Social media has shaped our lives in many different ways with one of the most notable being our consumption of material goods. Influencers have replaced shopping channels with their shopping hauls, promising you a discount if you use their specialised code to shop at the same store they did. This has helped to launch the fast fashion industry into the stratosphere.
Fast fashion, much like fast food, is cheap, widely available and lacks sustenance. In several instances, clothes are manufactured in unethical conditions for dirt cheap prices, sewn only to last a short period of time. This is one of the ways in which clothing brands are able to increase the number of collections made within a year. In 2000, European fashion brands would offer two collections a year, now they offer 5. Other brands offer even more. Zara offers 24 collections whilst H&M offers anywhere between 12 to 16 collections. The industry is expected to reach 3 trillion USD in sales by 2030.
Cheap prices would be appealing to anyone, however mass production at this scale is riddled with downsides.
These days it is difficult to really know where a garment is “made” as every bit of its production is spread across various locations. What we do know however, is that the majority of fast fashion originates in the Global South predominantly made by female workers paid with starvation wages. Workers usually deal with long hours, poor working conditions and little to no benefits or protection. Though some workers may be able to suffer through it, sometimes it just ends with suffering. Such examples include the collapse of the 2013 Rana Plaza building caused by ignoring building codes and an explosion at a cotton factory in India in 2020. The rise of COVID has also affected workers with the cancellations of products and a rise in sexual harrasement from superiors.
Cheap materials usually come at the expense of the environment. Each part of the assembly line from the sourcing of materials to the manufacturing, packaging, delivering and their ultimate disposal has its own flaw. First there is the water usage- it takes approximately 3,000 liters of water to produce 1 cotton shirt and the dyeing process to create fabrics contributes significantly to wastewater production and chemical contamination of waterways. Next the production of fabrics creates microplastics, with some types of fabric creating more plastic by-products than others. Many of these eventually end up in the oceans, where they can accumulate and cause further problems. It has been estimated that up to 35% of oceanic microplastic originated from synthetic clothing.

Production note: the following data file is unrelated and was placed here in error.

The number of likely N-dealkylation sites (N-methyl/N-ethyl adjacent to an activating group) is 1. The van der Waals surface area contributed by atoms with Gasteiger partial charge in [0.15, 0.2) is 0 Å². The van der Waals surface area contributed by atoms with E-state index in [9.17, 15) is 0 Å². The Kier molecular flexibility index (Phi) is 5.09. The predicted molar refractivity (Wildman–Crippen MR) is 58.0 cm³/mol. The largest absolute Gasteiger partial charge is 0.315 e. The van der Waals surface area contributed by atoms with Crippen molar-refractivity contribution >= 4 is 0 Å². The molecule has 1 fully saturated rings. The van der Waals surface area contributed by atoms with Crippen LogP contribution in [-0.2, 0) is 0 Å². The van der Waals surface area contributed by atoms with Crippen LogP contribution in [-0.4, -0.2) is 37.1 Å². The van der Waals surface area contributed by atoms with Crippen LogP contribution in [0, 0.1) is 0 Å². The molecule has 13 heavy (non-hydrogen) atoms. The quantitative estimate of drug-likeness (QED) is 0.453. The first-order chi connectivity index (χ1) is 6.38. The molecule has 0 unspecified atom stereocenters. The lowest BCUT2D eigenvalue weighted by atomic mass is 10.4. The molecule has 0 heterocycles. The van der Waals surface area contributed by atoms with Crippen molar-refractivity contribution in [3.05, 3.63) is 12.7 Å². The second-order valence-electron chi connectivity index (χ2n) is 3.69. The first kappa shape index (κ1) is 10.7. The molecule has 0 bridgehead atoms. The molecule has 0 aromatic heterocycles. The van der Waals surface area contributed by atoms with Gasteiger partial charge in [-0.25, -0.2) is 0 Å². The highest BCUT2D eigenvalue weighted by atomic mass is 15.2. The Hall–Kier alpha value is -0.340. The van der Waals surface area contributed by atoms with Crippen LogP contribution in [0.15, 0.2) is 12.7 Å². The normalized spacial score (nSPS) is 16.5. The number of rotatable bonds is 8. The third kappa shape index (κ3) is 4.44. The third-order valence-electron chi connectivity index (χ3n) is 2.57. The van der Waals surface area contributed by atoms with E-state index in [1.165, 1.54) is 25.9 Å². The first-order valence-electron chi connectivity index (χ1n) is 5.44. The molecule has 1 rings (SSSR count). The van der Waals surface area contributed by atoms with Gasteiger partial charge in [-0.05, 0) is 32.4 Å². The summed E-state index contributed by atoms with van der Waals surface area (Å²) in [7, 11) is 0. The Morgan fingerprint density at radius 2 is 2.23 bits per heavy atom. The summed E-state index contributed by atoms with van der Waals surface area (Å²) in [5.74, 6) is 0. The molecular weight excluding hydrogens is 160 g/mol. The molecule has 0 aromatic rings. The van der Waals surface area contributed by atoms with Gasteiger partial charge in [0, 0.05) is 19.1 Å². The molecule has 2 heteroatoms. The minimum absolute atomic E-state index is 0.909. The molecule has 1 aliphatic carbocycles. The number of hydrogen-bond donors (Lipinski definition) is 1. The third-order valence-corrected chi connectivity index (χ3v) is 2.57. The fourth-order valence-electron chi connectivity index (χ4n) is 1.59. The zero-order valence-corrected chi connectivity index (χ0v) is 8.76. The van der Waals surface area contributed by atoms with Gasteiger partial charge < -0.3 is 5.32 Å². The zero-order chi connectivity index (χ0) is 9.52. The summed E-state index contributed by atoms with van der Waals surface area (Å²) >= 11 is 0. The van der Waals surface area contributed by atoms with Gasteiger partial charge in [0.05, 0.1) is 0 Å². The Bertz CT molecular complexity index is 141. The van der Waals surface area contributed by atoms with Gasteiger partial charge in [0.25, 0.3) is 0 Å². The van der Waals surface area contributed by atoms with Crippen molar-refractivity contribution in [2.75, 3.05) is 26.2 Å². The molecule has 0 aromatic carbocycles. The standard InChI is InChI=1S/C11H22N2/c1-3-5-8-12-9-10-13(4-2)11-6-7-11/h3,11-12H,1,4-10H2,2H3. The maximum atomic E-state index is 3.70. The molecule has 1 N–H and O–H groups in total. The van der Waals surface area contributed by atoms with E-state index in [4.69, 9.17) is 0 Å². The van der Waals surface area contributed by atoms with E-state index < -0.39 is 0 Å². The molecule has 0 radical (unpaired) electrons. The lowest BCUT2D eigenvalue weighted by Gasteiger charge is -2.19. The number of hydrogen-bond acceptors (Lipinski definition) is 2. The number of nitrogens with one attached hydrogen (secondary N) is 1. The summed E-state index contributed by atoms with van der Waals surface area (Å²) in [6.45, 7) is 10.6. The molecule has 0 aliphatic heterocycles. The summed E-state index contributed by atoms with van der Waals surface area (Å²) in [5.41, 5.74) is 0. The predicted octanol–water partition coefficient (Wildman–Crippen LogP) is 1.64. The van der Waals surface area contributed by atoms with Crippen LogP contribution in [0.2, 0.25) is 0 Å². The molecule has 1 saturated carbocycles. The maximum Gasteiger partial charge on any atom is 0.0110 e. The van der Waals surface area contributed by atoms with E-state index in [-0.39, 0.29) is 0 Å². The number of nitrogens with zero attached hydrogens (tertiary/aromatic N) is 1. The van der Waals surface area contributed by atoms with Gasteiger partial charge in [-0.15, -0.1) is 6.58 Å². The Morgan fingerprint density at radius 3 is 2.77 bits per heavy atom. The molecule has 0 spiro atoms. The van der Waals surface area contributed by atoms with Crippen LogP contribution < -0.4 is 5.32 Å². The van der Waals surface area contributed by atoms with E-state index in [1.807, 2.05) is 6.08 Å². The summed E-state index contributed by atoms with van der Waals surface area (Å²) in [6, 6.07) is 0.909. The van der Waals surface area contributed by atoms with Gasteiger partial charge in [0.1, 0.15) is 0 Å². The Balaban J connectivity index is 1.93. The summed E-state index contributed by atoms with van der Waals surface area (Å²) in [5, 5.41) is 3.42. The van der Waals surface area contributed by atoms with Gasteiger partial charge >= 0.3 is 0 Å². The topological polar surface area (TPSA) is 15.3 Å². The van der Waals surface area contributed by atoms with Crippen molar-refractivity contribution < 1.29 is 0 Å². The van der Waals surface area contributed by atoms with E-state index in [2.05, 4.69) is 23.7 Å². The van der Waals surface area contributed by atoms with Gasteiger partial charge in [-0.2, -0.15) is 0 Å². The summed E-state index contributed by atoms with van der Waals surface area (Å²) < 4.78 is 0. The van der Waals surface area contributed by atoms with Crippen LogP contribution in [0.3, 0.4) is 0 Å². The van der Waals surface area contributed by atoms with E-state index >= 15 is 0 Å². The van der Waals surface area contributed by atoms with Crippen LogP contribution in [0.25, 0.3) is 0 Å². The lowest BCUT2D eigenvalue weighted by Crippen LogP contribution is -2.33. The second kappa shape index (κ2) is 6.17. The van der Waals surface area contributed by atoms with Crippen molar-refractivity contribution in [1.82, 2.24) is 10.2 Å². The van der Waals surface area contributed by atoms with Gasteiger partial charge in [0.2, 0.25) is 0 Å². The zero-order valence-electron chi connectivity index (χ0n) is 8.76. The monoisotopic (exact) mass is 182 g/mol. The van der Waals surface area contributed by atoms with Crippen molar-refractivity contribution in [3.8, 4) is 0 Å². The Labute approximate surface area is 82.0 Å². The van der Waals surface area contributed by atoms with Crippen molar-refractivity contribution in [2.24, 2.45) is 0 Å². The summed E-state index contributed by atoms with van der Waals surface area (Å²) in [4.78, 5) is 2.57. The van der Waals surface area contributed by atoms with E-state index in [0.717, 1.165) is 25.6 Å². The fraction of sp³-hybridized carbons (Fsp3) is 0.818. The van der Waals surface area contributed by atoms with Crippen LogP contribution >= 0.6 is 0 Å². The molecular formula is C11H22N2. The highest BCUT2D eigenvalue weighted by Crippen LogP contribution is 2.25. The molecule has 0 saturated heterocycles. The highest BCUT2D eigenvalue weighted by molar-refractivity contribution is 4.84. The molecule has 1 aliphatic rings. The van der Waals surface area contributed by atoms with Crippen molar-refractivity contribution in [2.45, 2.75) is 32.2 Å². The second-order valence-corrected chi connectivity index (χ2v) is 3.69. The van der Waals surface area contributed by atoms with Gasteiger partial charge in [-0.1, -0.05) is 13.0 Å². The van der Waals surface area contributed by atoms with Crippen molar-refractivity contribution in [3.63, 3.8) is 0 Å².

There is also a significant carbon footprint associated with fabric manufacture, with detrimental impacts on global warming being linked to the industry. Some estimate that the impact is greater than international flights and maritime travel combined, at an estimated 1.2 billion tons of carbon dioxide equivalent per year. Some materials such as viscose, which is made from wood pulp or cellulose, are associated with water and air pollution near the factories that make them. Finally, there’s disposal. Some may be donated or repurposed but most will be dumped or burned. According to the Princeton Student Climate Initiative, 57% of all clothing that is discarded will end up in a landfill, creating more waste and toxic effluents.
All things considered, fast fashion has more downsides than upsides for both the producers and consumers. This model is unsustainable, unfortunately it can be easy to get caught up as a deal is a deal.
Going into the new year, you can make reducing some of your consumption as part of your resolution by exploring the options available to you. There are many options that include: upcycling, learning to mend and properly take care of garments, thrifting and clothing swaps. Remember, as your granny used to say, cheap thing not good.